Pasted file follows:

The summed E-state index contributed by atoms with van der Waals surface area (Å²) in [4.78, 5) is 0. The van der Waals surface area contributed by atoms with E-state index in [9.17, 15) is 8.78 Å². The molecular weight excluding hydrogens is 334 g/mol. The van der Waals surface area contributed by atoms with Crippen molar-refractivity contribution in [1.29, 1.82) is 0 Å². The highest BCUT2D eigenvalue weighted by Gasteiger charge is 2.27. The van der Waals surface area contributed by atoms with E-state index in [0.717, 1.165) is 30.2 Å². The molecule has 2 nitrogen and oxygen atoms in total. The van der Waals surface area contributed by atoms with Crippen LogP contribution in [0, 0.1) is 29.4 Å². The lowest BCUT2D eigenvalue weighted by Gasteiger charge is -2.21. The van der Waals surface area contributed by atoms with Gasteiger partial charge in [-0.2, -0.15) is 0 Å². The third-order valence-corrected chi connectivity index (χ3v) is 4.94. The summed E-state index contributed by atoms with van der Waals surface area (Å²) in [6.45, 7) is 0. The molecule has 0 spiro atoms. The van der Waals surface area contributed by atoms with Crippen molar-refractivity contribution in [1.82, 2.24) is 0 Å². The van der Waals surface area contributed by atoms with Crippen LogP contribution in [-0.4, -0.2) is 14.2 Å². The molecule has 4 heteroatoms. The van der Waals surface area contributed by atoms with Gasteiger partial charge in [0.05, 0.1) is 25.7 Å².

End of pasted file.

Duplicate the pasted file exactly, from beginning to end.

The summed E-state index contributed by atoms with van der Waals surface area (Å²) in [4.78, 5) is 0. The van der Waals surface area contributed by atoms with E-state index in [9.17, 15) is 8.78 Å². The molecular weight excluding hydrogens is 334 g/mol. The van der Waals surface area contributed by atoms with Crippen molar-refractivity contribution in [1.29, 1.82) is 0 Å². The highest BCUT2D eigenvalue weighted by Gasteiger charge is 2.27. The van der Waals surface area contributed by atoms with E-state index in [0.717, 1.165) is 30.2 Å². The molecule has 2 nitrogen and oxygen atoms in total. The van der Waals surface area contributed by atoms with Crippen LogP contribution in [0, 0.1) is 29.4 Å². The lowest BCUT2D eigenvalue weighted by Gasteiger charge is -2.21. The van der Waals surface area contributed by atoms with Gasteiger partial charge in [-0.2, -0.15) is 0 Å². The third-order valence-corrected chi connectivity index (χ3v) is 4.94. The summed E-state index contributed by atoms with van der Waals surface area (Å²) in [6.45, 7) is 0. The molecule has 0 spiro atoms. The van der Waals surface area contributed by atoms with Crippen molar-refractivity contribution in [1.82, 2.24) is 0 Å². The van der Waals surface area contributed by atoms with Crippen LogP contribution in [-0.4, -0.2) is 14.2 Å². The molecule has 4 heteroatoms. The van der Waals surface area contributed by atoms with Gasteiger partial charge in [0.05, 0.1) is 25.7 Å².